Addiction and Obsessions

 
Addiction and Obsessions

Introduction

Habits are often seen as harmless until they develop into addictions with serious psychological or physical effects on the individuals. Over the past years, however, countless number of people have faced the problem of defining an addiction in order to discern the point at which a habit can be considered harmful, and thus diagnosed as an addiction that is in need of treatment. By definition, an addiction is a habit that is considerably beyond one’s control so that all their choices are invalid, especially when the substances are involved. In addition, addiction can be defined as a habitual physiologic or psychological dependence on a practice or a substance that goes beyond voluntary control. In simple terms, it can be stated that an addiction is a habit that controls one’s life and is the basis for their choices as opposed to more important factors, such as life plans, career goals, family and social relationships among others. From my personal experience, having friends who had to live with an addiction for so many years before they could get help, I can say that defining and understanding an addiction is very important to the wellbeing of the society. The paper discusses the definition of addiction and obsessions with respect to its signs and symptoms, risk factors, causes, treatment options and complications.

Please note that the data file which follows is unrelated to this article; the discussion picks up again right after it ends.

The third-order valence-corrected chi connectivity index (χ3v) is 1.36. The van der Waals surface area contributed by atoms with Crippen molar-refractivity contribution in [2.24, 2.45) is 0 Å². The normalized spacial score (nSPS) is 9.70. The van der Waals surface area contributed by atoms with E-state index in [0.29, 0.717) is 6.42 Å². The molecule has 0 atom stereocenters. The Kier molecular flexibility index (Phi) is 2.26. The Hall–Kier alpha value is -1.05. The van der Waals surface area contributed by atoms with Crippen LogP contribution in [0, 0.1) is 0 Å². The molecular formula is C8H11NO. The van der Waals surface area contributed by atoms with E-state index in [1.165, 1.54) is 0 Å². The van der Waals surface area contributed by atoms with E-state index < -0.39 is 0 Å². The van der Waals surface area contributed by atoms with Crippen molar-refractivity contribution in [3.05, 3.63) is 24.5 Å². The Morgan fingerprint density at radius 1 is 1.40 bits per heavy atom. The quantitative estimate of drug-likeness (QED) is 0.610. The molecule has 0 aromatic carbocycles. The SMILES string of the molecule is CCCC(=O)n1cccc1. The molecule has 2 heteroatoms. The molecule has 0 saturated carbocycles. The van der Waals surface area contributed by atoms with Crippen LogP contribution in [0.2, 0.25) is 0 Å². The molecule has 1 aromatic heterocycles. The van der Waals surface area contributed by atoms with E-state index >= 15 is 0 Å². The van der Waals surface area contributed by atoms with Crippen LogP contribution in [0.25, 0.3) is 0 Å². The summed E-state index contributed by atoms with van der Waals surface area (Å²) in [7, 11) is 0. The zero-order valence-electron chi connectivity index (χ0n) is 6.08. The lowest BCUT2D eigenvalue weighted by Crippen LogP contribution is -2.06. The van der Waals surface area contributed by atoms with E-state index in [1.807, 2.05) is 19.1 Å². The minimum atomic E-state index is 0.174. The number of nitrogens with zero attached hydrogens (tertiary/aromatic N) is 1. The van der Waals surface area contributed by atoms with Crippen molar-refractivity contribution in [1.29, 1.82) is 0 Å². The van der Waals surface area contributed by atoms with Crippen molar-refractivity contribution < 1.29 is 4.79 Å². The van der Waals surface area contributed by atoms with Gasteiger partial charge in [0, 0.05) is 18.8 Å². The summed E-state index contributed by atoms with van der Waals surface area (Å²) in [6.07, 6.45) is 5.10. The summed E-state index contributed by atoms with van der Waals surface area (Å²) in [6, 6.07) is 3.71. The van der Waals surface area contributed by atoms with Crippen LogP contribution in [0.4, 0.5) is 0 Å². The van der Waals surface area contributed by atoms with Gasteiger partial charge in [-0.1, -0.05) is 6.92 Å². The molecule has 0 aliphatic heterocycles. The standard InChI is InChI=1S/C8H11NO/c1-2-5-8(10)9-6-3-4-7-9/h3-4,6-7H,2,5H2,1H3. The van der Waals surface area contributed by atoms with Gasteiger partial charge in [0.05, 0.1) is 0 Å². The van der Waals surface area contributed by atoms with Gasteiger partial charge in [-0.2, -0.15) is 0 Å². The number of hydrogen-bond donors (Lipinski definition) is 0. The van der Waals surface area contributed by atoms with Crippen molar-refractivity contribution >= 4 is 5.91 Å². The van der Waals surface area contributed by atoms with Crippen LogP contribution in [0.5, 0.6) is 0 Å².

Signs and Symptoms

An addiction is often left undetected because of misunderstanding when it comes to the signs and symptoms. In other words, the people at risk of an addiction or those around them must be able to identify some of the signs and symptoms in order to make an individual seek help before it is too late (Prentiss 46). The first sign one should pay attention to, as far as addiction is concerned, is the recurrent failure to stop the habit. This is a serious symptom that shows an inability to control the habit and is, thus, a cry for help.

The second significant sign is the existence of withdrawal symptoms. eople do not get withdrawal symptoms unless they are addicted. Withdrawal symptoms are an indication that the substances an addict is using are at a very low level within the patient’s system, and thus, they need to replenish them to function normally within their context of normalcy. Withdrawal symptoms include moodiness, cravings, bad temper, frustration, depression, loss of focus and even such serious physiological symptoms as constipation, insomnia, increased or reduced appetite, seizures and hallucinations, as well as violent outbursts.

An addiction can also be symptomized by the fact that a patient is fully aware of the negative effects of the substance on their health, but they still continue using it. An addict in this case is willing to sacrifice their health and even life. Moreover, they try to make other people guilty of their condition.